Aggressive, harassing and abusive bill collectors are a top consumer complaint in the United States. And if you're one of the 30 million Americans being pursued by a collection agency, sometimes fighting back can be frustrating.
But finally help has arrived.
Starting this year -- a new watchdog agency is now policing large collection firms.
Bill collectors sometimes call Kevin Lynn’s house up to 20 times a day! And get this -- the debt isn't even his.
"I always told them I don't owe the debt, they had the wrong person, that I don't know who the person is," he says.
But that person apparently lived in the house previously. Lynn's filed three lawsuits to get this ringing to stop. Even more frustrating, his phone company charges him for each incoming call.
"Very upset that I have to pay to be harassed."
The Federal Trade Commission says it got more than 150,000 complaints about debt collectors last year, that's more than any other industry.
Attorney Chris Koegel with the FTC says, "Some of our number one sources of complaints for consumers are for harassment and abuse calling too often, using profanity, making violent or abusive threats."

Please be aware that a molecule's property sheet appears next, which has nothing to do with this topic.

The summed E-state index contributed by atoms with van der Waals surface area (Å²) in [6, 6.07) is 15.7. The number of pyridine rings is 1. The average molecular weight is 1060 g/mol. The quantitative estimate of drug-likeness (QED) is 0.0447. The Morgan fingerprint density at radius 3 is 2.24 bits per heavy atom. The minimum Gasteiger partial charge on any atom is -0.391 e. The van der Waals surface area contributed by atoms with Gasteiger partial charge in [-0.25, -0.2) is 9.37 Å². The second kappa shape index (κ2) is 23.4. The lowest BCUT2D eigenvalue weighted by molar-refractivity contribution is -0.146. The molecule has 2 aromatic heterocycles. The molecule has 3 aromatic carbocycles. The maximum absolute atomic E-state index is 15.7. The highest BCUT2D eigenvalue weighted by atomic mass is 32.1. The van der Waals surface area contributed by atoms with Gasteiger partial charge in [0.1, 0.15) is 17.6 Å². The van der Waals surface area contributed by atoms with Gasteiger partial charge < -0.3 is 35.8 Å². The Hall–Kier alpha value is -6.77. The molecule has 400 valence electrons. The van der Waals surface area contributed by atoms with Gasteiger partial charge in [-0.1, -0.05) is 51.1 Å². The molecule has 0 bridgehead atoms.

To crack down, a new federal agency, the Consumer Financial Protection Bureau, or CFPB, is going to start policing some of the largest collection agencies in the country.
How bad can some company's tactics get?
Attorneys representing consumers say bill collectors have left people threatening messages like these:
"I'm going ahead with a warrant for your arrest."
Audio of voice mail left for person:
"You will be behind bars for six months. And once you go behind the bars you may lose your job."
In an FTC lawsuit filed against one bill collector, a grieving mother said she was asked how she would feel if the funeral home dug up her son's body and "dropped it outside my house because I hadn't paid my debt."
Pat Morris with the Association of Credit and Collection Professionals says, "Every industry is going to have bad apples."
The Debt Collection Trade Association says it wants those using abusive tactics weeded out so others can do the job right.
"Don't shoot the messenger,” says Morris. “We're here doing our job. We're here respecting laws and regulations and we treat consumers with respect."
The CFPB will have new authority to make sure large collection firms are:
- not harassing or deceiving consumers into paying debt
- and are using accurate data to pursue debts
Lynn says that's good news because he's still getting collection calls and feels helpless to do anything about the harassment!
"Americans definitely need a new watch dog to help them," he says.
The CFPB's new authority started January 2, 2013.
The FTC and CFPB will work together and share information and complaints it gets from consumers.